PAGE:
This is one of those "urban legends" that has been making its way across the Internet for years! I am happy to have the chance to debunk it here. Since 1984, all Members of Congress have been required to pay into Social Security. Our payroll taxes and our benefits are calculated precisely the same way they are for all workers.
You and the other Congressional Leaders get to put money into the stock market, i.e. "Private Account", instead of Social Security. Why can't myself, and other non-Congressional Leaders, have the same benefits as you and the other Congressional Leaders in regards to Social Security, "Private Account", contributions into the Stock Market?
First of all, we do pay into Social Security, as I've stated. Second, I elected to supplement my Social Security income by opening a Thrift Savings Plan account, which is a voluntary savings plan like any other 401(k). Many employers offer similar 401(k) plans, and I support legislation that make it easier for all Americans to save their money in a 401(k) and other retirement accounts. In fact, I believe it's one of the many options Congress should be considering now.
What the President is proposing is something different entirely. Instead of making it easier for you to save in addition to your Social Security guaranteed benefit, he wants to drastically reduce your benefit and replace it with a private account plan -- one that leaves you without anywhere near the flexibility or security of a 401(k) and one that may leave many Americans significantly worse off.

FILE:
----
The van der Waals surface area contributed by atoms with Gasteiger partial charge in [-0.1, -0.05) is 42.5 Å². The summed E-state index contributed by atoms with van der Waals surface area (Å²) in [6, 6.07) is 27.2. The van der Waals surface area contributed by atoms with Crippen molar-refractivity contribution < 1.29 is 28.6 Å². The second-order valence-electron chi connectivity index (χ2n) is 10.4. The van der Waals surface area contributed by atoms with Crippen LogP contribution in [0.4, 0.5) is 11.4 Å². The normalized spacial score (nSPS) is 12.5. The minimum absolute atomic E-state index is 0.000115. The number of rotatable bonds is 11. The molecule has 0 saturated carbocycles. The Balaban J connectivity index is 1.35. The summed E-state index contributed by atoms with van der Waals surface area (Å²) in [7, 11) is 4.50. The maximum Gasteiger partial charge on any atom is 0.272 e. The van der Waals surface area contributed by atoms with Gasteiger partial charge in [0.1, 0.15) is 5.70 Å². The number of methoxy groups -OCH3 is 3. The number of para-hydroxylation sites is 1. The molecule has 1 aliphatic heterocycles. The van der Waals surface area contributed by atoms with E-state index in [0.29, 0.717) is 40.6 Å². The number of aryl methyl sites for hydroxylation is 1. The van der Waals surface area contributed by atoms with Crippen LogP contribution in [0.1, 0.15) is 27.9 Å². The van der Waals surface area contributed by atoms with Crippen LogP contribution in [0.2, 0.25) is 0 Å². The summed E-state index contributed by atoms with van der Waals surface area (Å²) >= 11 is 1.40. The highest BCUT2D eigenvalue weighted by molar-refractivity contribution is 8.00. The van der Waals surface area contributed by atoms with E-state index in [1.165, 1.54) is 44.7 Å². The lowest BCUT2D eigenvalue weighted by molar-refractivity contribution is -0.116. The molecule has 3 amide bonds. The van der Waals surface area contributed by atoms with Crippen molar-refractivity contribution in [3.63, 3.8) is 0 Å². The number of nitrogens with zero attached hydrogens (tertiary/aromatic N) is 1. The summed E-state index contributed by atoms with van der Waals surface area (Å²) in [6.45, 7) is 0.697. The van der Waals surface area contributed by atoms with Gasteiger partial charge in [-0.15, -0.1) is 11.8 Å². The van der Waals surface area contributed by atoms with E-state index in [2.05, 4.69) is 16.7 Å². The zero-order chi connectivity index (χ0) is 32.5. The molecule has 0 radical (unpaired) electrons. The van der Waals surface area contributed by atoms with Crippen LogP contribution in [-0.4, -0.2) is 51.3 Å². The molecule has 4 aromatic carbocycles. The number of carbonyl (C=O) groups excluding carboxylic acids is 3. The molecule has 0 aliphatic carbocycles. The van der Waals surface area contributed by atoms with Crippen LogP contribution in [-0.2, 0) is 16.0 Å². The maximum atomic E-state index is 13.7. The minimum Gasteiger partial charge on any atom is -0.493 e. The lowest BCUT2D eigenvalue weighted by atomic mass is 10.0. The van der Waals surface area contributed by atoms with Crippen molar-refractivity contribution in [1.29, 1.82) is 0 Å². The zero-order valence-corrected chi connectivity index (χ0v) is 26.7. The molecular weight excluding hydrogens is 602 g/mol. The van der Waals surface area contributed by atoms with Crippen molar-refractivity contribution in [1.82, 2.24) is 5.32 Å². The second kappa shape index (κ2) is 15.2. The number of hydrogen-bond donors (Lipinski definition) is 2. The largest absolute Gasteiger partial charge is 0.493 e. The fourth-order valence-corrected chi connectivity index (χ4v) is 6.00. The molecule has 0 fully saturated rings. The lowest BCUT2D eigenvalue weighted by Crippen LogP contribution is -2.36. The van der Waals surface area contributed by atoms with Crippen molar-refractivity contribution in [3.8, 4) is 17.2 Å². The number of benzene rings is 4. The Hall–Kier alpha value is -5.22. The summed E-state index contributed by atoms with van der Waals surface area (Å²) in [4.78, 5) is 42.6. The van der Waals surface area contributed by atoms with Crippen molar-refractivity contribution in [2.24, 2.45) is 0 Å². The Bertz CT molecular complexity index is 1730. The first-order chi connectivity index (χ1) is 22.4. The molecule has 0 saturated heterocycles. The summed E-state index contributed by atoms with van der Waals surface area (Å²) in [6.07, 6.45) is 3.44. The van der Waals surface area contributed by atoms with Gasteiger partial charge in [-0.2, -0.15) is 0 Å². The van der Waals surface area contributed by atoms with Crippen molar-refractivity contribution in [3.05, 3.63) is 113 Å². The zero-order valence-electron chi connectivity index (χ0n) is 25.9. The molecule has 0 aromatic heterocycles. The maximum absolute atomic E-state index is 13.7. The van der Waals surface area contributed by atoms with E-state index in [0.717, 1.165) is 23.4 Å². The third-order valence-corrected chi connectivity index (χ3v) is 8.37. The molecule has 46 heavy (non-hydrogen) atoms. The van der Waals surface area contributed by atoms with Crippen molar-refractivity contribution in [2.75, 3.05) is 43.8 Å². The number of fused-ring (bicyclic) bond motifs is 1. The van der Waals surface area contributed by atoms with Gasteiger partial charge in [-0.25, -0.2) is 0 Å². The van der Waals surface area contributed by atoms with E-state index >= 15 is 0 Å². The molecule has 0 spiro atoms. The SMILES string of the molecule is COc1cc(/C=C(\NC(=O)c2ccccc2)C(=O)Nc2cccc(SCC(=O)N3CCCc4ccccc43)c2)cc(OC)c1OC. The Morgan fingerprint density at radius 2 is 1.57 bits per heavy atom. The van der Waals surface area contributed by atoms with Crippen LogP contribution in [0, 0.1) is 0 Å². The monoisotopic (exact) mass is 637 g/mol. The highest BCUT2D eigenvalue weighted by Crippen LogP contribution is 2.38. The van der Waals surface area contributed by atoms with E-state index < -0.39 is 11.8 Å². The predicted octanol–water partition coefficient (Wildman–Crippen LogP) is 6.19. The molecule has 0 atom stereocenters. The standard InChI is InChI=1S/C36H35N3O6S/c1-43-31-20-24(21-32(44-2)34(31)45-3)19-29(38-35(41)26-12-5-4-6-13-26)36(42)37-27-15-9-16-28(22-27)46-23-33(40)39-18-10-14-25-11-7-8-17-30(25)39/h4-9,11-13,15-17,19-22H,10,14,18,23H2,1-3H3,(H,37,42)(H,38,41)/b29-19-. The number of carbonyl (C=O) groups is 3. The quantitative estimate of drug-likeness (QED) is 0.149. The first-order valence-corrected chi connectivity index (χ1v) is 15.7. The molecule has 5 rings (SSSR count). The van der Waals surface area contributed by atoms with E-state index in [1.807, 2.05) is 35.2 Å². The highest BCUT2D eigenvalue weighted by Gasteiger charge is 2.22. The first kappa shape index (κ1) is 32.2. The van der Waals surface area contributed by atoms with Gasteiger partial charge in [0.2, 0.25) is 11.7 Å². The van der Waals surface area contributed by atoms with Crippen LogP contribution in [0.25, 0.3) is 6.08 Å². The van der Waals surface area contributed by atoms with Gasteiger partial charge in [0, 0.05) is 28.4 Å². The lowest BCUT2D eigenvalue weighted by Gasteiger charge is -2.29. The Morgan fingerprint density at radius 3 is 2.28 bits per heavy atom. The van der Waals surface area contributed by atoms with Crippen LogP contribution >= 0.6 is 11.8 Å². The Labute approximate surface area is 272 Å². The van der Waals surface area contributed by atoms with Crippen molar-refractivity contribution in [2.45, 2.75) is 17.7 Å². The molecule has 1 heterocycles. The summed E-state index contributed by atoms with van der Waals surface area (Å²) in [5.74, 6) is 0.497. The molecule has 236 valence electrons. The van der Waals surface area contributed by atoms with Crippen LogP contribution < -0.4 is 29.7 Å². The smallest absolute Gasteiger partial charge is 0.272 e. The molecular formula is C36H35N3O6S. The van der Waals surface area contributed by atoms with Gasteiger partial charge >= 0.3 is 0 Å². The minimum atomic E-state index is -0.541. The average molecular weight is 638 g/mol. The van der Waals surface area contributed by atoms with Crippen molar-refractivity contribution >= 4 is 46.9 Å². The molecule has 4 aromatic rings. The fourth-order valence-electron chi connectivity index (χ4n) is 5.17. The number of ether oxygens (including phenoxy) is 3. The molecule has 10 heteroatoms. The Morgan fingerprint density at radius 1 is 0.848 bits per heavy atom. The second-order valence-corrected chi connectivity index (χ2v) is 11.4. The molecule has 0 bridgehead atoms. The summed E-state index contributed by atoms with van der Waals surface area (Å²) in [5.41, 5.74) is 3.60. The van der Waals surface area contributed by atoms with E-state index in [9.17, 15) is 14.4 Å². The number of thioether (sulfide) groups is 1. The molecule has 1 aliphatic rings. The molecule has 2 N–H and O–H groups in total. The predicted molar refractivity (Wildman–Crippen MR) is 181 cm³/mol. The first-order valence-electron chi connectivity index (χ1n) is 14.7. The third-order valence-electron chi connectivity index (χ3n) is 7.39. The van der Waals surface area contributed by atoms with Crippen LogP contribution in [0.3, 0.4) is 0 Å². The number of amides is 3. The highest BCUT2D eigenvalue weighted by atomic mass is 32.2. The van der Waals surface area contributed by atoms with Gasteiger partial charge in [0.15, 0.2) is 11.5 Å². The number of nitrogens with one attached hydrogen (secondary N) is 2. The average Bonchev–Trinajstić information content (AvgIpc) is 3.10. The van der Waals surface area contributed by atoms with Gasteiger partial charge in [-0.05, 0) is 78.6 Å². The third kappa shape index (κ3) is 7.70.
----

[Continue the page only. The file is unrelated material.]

Social Security was founded during the Depression, which was a result of the Stock Market crash. Its purpose is to sheild us from market instability, and other economic fluctuations. I continue to be amazed that noone ever talks about this huge irony. How can we call attention to the foolhardiness of investing Social Security funds in the stick market?
You are correct about much of the thinking that went into Social Security originally. I do not regard careful investment in the stock market as foolhardy, but it is important to diversify one's key investments. So, I oppose replacing Social Security as an anchor for Americans' retirement.
Can you explain how the "clawback" could possibly end up costing 50 to 80 percent of the retirees benefit?
The "clawback" takes back all the money that was used to start your account, plus 4% interest on that money. So, all you get to keep is the return above 4%. Based on past market rates of return and what is expected over the next 20 years, you would only be able to keep 20-50% of the total amount in your account.
It's hard to understand, and even harder to defend. I don't find it surprising that the President is reluctant to talk about it.
Democrats always whine that stock market is risky. I personally don't care if the stock market is risky, because Social Security won't be there for me when I retire. Besides, I'm investing in a 401k anyway. My friends and I say taking risks is better than getting nothing at all from a system I've been paying into already.